# IntroductionEdit

When drawing a black line on a white background, a computer or GPU would, on the most basic level, just determine which pixels it should make black. This works very well for horizontal or vertical lines. However, if a line is diagonal, you will immediately see that the line is not smooth, but jagged. However if we would not just use black and white, but also strategically place grey pixels, we can fool our eyes and make the line look much smoother. This is called anti-aliasing. There are various ways to anti-alias lines, other shapes or even text. The oldest trick in the book is to draw a line twice as big, and then to scale down the resulting black-and-white image to the original size, taking the average of every group of 2x2 pixels. The resulting image will have 5 shades of grey (including black and white), and is a big improvement. Of course, you can also draw the line three, four or even more times as big (for 10, 17 or more shades of grey). This technique is called supersampling. It is very time consuming, since you have to render a much larger image, and it gives you only a limited amount of shades. However, the big advantage is that this technique is very simple, and works with *any* kind of image, whether it is a line, text, or a 3D scene.

# Supersampling using the accumulation bufferEdit

We can implement the same technique using the accumulation buffer. The problem however is that the accumulation buffer is not larger than the normal color buffers, it has exactly the same size. Instead, we can render the same scene multiple times, but each time shifted a tiny bit. Suppose we start with the following code that sets up the model-view-projection matrix, and then renders a frame:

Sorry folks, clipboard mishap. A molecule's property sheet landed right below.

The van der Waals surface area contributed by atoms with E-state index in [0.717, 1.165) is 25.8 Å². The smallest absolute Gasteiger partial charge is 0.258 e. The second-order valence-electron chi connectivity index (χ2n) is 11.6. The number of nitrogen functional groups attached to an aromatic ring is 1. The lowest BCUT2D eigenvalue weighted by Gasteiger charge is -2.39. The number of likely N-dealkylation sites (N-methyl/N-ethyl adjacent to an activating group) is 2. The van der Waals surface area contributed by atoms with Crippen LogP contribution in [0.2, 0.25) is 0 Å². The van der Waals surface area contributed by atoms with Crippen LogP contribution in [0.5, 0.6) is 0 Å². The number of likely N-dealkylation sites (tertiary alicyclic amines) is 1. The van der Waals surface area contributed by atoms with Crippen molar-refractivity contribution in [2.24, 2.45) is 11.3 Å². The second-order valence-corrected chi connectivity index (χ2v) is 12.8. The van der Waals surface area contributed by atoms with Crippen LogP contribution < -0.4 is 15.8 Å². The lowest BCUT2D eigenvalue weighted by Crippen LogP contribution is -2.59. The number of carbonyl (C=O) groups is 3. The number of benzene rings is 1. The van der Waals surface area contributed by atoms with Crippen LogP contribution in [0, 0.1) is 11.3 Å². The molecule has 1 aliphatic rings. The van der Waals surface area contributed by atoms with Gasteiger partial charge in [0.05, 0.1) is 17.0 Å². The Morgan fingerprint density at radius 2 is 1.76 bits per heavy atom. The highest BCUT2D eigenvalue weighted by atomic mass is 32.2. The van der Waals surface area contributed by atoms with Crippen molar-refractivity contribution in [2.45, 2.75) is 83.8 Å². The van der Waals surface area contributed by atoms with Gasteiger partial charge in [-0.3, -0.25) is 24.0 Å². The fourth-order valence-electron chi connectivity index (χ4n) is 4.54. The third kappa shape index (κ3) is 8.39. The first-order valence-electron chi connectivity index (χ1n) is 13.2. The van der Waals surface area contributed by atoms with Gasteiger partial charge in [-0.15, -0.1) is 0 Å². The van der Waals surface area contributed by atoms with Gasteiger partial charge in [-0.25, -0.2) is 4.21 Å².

```
glm::mat4 modelview = glm::lookAt(...);
glm::mat4 projection = glm::perspective(...);
glm::mat4 mvp = projection * modelview;
glUniformMatrix4fv(uniform_mvp, 1, GL_FALSE, glm::value_ptr(mvp));
draw_scene();
glSwapBuffers();
```

If we want to do 2x2 antialising, we shift the scene by (0, 0), (0.5, 0), (0, 0.5) and (0.5, 0.5) pixels respectively. This is easy to do; after we have applied the model-view-projection matrix to the vertices, we have screen coordinates, where (0, 0) corresponds to the bottom left, and (1, 1) to the top right of the viewport. So to shift by (0.5, 0.5) pixels, we need to apply a translation of (0.5 / w, 0.5 / h) units, where w and h are the width and height of the viewport in pixels. This is the result:

```
glm::mat4 modelview = glm::lookAt(...);
glm::mat4 projection = glm::perspective(...);
for(int i = 0; i < 4; i++) {
glm::vec3 shift = glm::vec3((i % 2) * 0.5 / w, (i / 2) * 0.5 / h, 0);
glm::mat4 aa = glm::translate(glm::mat4(1.0f), shift);
glm::mat4 mvp = aa * projection * modelview;
glUniformMatrix4fv(uniform_mvp, 1, GL_FALSE, glm::value_ptr(mvp));
draw_scene();
glAccum(i ? GL_ACCUM : GL_LOAD, 0.25);
}
glAccum(GL_RETURN, 1);
glSwapBuffers();
```

# ExercisesEdit

- Apply this technique to any of the previous tutorials.
- Try out 3x3, 4x4, 8x8 and 16x16 pixel anti-aliasing. Where do you think the point is after which you gain nothing in quality?
- Is this really the same as rendering a larger image and then scaling it down? What about a line that is thinner than one pixel?
- Can you combine this technique efficiently with motion blur?